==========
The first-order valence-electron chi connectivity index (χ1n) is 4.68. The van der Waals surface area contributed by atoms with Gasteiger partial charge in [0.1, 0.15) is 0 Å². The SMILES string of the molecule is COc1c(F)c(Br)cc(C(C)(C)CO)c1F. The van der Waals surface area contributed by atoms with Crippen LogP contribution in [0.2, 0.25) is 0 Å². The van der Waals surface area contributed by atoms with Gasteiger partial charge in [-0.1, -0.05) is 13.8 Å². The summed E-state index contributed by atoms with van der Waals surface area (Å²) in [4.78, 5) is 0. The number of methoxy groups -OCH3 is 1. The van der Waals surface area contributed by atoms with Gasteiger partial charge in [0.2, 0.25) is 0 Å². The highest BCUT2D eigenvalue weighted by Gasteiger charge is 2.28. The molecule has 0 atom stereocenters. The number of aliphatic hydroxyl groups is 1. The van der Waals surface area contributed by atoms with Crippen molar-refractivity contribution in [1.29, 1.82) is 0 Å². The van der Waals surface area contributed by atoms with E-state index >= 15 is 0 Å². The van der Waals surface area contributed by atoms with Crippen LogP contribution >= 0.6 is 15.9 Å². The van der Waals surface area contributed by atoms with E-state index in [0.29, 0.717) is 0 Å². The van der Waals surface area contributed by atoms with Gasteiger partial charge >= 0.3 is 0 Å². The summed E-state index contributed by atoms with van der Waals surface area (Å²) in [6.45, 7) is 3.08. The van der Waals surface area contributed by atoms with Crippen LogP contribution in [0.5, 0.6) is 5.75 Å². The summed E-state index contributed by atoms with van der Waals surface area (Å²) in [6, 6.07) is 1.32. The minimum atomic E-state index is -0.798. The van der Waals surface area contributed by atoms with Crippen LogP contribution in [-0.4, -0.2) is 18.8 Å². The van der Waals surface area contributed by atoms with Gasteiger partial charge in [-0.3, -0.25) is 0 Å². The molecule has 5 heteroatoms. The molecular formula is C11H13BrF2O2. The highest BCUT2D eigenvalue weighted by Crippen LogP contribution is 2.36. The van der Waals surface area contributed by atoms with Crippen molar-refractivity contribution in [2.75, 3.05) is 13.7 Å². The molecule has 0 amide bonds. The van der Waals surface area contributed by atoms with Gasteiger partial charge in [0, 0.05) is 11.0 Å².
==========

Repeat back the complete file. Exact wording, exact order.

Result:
The first-order valence-electron chi connectivity index (χ1n) is 4.68. The van der Waals surface area contributed by atoms with Gasteiger partial charge in [0.1, 0.15) is 0 Å². The SMILES string of the molecule is COc1c(F)c(Br)cc(C(C)(C)CO)c1F. The van der Waals surface area contributed by atoms with Crippen LogP contribution in [0.2, 0.25) is 0 Å². The van der Waals surface area contributed by atoms with Gasteiger partial charge in [-0.1, -0.05) is 13.8 Å². The summed E-state index contributed by atoms with van der Waals surface area (Å²) in [4.78, 5) is 0. The number of methoxy groups -OCH3 is 1. The van der Waals surface area contributed by atoms with Gasteiger partial charge in [0.2, 0.25) is 0 Å². The highest BCUT2D eigenvalue weighted by Gasteiger charge is 2.28. The molecule has 0 atom stereocenters. The number of aliphatic hydroxyl groups is 1. The van der Waals surface area contributed by atoms with Crippen molar-refractivity contribution in [1.29, 1.82) is 0 Å². The van der Waals surface area contributed by atoms with E-state index >= 15 is 0 Å². The van der Waals surface area contributed by atoms with Crippen LogP contribution >= 0.6 is 15.9 Å². The van der Waals surface area contributed by atoms with E-state index in [0.29, 0.717) is 0 Å². The van der Waals surface area contributed by atoms with Gasteiger partial charge >= 0.3 is 0 Å². The summed E-state index contributed by atoms with van der Waals surface area (Å²) in [6.45, 7) is 3.08. The van der Waals surface area contributed by atoms with Crippen LogP contribution in [0.5, 0.6) is 5.75 Å². The summed E-state index contributed by atoms with van der Waals surface area (Å²) in [6, 6.07) is 1.32. The minimum atomic E-state index is -0.798. The van der Waals surface area contributed by atoms with Crippen LogP contribution in [-0.4, -0.2) is 18.8 Å². The van der Waals surface area contributed by atoms with Gasteiger partial charge in [-0.3, -0.25) is 0 Å². The molecule has 5 heteroatoms. The molecular formula is C11H13BrF2O2. The highest BCUT2D eigenvalue weighted by Crippen LogP contribution is 2.36. The van der Waals surface area contributed by atoms with Crippen molar-refractivity contribution in [2.75, 3.05) is 13.7 Å². The molecule has 0 amide bonds. The van der Waals surface area contributed by atoms with Gasteiger partial charge in [0, 0.05) is 11.0 Å².